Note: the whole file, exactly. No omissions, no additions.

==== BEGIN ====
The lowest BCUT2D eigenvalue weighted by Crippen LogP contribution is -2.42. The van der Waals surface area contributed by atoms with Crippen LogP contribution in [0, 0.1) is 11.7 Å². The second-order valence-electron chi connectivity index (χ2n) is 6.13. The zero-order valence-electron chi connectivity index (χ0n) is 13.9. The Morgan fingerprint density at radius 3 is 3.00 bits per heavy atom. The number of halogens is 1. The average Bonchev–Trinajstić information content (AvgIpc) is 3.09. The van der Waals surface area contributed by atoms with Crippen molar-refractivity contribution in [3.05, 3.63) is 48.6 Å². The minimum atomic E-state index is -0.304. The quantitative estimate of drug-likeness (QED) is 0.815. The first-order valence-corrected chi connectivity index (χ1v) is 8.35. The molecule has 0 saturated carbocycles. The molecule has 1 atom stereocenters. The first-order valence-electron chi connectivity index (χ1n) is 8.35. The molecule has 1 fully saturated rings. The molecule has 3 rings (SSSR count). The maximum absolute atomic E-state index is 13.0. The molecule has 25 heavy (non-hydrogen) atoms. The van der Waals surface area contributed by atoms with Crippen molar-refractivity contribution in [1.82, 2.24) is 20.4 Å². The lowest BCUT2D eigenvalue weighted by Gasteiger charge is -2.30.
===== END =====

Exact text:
The lowest BCUT2D eigenvalue weighted by Crippen LogP contribution is -2.42. The van der Waals surface area contributed by atoms with Crippen LogP contribution in [0, 0.1) is 11.7 Å². The second-order valence-electron chi connectivity index (χ2n) is 6.13. The zero-order valence-electron chi connectivity index (χ0n) is 13.9. The Morgan fingerprint density at radius 3 is 3.00 bits per heavy atom. The number of halogens is 1. The average Bonchev–Trinajstić information content (AvgIpc) is 3.09. The van der Waals surface area contributed by atoms with Crippen molar-refractivity contribution in [3.05, 3.63) is 48.6 Å². The minimum atomic E-state index is -0.304. The quantitative estimate of drug-likeness (QED) is 0.815. The first-order valence-corrected chi connectivity index (χ1v) is 8.35. The molecule has 0 saturated carbocycles. The molecule has 1 atom stereocenters. The first-order valence-electron chi connectivity index (χ1n) is 8.35. The molecule has 1 fully saturated rings. The molecule has 3 rings (SSSR count). The maximum absolute atomic E-state index is 13.0. The molecule has 25 heavy (non-hydrogen) atoms. The van der Waals surface area contributed by atoms with Crippen molar-refractivity contribution in [1.82, 2.24) is 20.4 Å². The lowest BCUT2D eigenvalue weighted by Gasteiger charge is -2.30.